The 2016-2017 NBA season is only a few weeks away. I seems like it’s been an extremely long offseason but the new season is finally here. The Raptors are coming off the greatest playoff run in their history, and for the most part, they’re bringing back the same roster in hopes that continued player development and better health this year can push them over the final edge.
One player who got talked about a lot this offseason was Raptor wing Terrence Ross, and not for the right reasons. Ross’ name had been floated in a lot of trade talk, however substantiated, especially for Philadelphia 76ers centre Nerlens Noel. Nothing came of those talks, and Ross still remains a part of the roster. In late October of last year, the Raptors re-signed Ross to a 3yr/$31M deal, a very fair contract for his role on the team in the new NBA economy, and the extension also makes him a tradeable asset. This is year five for the 25-year-old Ross, and it might be his make or break season.
After the signing of DeMarre Carroll in last year’s offseason, Ross saw a move to the bench, only starting seven games despite Carroll being injured for the majority of the season. Over the course of the season, second-round pick Norman Powell stepped up, showed he was more polished offensively than some originally thought, and proved he could be a legitimate defender against multiple positions, diminishing Ross’ minutes even further.
In the two seasons where Ross was a primary starter, he averaged 26.1 minutes, which dropped by 2.2 minutes last year. He continued to produce the same numbers, especially once a bad slump to start the year subsisded. And that reason alone is what really frustrates fans: Ross’ problems since he was drafted haven’t changed in four years. His struggles on offense primarily lie within his poor ball handling ability, which inhibits him from driving to the basket (despite his athleticism), ultimately leading to an insanely low rate free throws attempted. It also makes his game fairly predictable as a bench shooter, though that doesn’t mean the shooting doesn’t have substantial value.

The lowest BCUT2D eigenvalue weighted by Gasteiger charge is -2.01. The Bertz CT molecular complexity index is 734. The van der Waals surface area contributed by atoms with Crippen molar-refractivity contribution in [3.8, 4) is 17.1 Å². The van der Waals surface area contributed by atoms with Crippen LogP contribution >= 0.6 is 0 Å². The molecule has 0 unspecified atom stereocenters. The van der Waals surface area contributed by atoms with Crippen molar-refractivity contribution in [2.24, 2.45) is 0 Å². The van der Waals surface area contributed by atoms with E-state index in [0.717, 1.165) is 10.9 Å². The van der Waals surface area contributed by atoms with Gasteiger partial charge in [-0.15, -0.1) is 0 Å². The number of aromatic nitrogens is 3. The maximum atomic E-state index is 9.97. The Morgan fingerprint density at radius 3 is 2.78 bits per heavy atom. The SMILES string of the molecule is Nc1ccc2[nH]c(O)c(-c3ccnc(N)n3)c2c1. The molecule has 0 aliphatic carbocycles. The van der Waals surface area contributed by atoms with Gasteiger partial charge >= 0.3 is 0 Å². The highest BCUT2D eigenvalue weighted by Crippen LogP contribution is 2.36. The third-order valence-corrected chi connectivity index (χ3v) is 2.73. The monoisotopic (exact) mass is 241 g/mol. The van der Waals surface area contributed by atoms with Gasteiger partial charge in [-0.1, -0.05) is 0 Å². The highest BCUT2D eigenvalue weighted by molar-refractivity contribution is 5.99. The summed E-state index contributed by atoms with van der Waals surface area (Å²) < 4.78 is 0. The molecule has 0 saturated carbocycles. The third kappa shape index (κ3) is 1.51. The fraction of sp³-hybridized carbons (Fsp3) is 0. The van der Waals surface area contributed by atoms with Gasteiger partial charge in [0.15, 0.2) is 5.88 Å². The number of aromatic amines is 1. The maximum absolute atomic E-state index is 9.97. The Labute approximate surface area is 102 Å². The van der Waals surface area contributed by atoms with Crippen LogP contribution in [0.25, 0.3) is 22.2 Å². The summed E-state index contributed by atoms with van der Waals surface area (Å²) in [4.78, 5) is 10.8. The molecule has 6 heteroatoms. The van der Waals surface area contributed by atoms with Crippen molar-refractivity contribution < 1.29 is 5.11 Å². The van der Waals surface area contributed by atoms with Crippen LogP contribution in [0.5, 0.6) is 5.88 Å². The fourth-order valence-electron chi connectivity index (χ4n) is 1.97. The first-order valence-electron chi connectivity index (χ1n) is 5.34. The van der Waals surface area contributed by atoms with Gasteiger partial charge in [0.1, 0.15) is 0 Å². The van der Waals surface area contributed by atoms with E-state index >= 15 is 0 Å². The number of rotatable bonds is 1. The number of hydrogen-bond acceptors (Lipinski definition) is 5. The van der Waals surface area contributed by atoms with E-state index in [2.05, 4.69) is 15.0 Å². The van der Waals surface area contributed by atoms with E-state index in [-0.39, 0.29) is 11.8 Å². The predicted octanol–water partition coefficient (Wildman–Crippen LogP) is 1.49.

Ross’ game has become pretty one dimensional. The Raptors had a lack of 3-point shooting last season, and Ross was important to have for just that reason. On catch-and-shoot attempts over 10 feet, Ross shot an amazing 40.5%, and 41.1% on threes. Looking at the shot chart below, you can see a majority of his shots are coming from the wing. It’s a pretty predictable play for Ross, albeit efficient. He shoots a lot from that wing area by curling through screens or even occasionally running an iso play from that side.
Although his shooting is a valuable asset on the team, there’s just so much more to him athletically that is being boxed up by his lack of ball handling skills. And while having efficient catch-and-shoot players who can roll off screens for easy shots are important, they can only be used in a limited capacity when their defense is a liability and the rest of their offensive game is limited. Ross has shown flashes of greater skill both offensively and defensively, but the consistency has never been there, leading to his potentially diminished role on the depth chart. The games in which he does drive to the basket, he shows an impressive ability to finish at the rim (although he still shies away from contact), as he shot 67.1 percent on 70 attempts at the rim. Again, it’s the lack of consistency in that facet of his game that’s frustrating.
I truly believe a player isn’t who they are at 25, or when they’re still just entering their fifth year in the league, but with Ross there’s this weird feeling as though this might be it. His numbers don’t seem to move too far off of his previous year’s average. Last season, Ross averaged a little under 10ppg, on 8.6 shots, shooting 43% from the field and, far more notably, 38% from three, where more than half of all of his shots came from. He’s now shot 37.7% on 1,333 career triples, establishing himself as a top-20 shooter in the league. And those rates are almost identical to the previous two seasons, which causes a lot of Raptors to wonder, “Is Terrence Ross ever going to take the next step?”
It wouldn’t be surprising if this is peak Ross, and his numbers and role are as good as it gets. It also wouldn’t be surprising if over the next few years Ross was to figure out some of his flaws and seriously take the next step in his game, which would entail more reliable defense and more aggression attacking closeouts from the perimeter. It’s hard to predict, all we can do is hope a few things click for Ross and the full potential of his athleticism and shooting come together.
Until then, Powell may be on his heels, and Ross will be a favorite of Trade Machine users.
Follow – @RaptorsRepublic
Follow – @SpenredFollow @raptorsrepublic